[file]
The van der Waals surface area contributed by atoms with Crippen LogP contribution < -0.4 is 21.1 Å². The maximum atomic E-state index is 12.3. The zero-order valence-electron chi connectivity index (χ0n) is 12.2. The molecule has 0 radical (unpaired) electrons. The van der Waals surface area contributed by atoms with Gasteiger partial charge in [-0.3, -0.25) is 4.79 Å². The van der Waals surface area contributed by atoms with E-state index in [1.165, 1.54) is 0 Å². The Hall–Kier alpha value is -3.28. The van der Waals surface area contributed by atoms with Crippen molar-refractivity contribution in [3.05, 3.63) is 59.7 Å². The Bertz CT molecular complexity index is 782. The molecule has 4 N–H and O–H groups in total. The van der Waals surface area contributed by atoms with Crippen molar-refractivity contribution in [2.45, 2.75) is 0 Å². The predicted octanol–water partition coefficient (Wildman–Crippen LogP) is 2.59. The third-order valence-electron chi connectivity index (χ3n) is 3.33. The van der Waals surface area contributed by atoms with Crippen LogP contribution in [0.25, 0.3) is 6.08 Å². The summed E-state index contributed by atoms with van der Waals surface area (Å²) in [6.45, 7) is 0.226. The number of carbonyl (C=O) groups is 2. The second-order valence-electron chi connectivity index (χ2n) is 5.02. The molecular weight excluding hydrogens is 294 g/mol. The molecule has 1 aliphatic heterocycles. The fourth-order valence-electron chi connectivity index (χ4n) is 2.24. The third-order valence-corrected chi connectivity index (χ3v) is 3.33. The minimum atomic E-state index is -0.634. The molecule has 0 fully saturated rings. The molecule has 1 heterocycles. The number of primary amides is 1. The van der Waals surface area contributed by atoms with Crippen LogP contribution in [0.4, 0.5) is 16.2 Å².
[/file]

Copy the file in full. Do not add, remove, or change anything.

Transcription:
The van der Waals surface area contributed by atoms with Crippen LogP contribution < -0.4 is 21.1 Å². The maximum atomic E-state index is 12.3. The zero-order valence-electron chi connectivity index (χ0n) is 12.2. The molecule has 0 radical (unpaired) electrons. The van der Waals surface area contributed by atoms with Gasteiger partial charge in [-0.3, -0.25) is 4.79 Å². The van der Waals surface area contributed by atoms with E-state index in [1.165, 1.54) is 0 Å². The Hall–Kier alpha value is -3.28. The van der Waals surface area contributed by atoms with Crippen molar-refractivity contribution in [3.05, 3.63) is 59.7 Å². The Bertz CT molecular complexity index is 782. The molecule has 4 N–H and O–H groups in total. The van der Waals surface area contributed by atoms with Crippen molar-refractivity contribution in [2.45, 2.75) is 0 Å². The predicted octanol–water partition coefficient (Wildman–Crippen LogP) is 2.59. The third-order valence-electron chi connectivity index (χ3n) is 3.33. The van der Waals surface area contributed by atoms with Crippen LogP contribution in [0.25, 0.3) is 6.08 Å². The summed E-state index contributed by atoms with van der Waals surface area (Å²) in [6.45, 7) is 0.226. The number of carbonyl (C=O) groups is 2. The second-order valence-electron chi connectivity index (χ2n) is 5.02. The molecular weight excluding hydrogens is 294 g/mol. The molecule has 1 aliphatic heterocycles. The fourth-order valence-electron chi connectivity index (χ4n) is 2.24. The third-order valence-corrected chi connectivity index (χ3v) is 3.33. The minimum atomic E-state index is -0.634. The molecule has 0 fully saturated rings. The molecule has 1 heterocycles. The number of primary amides is 1. The van der Waals surface area contributed by atoms with Crippen LogP contribution in [0.4, 0.5) is 16.2 Å².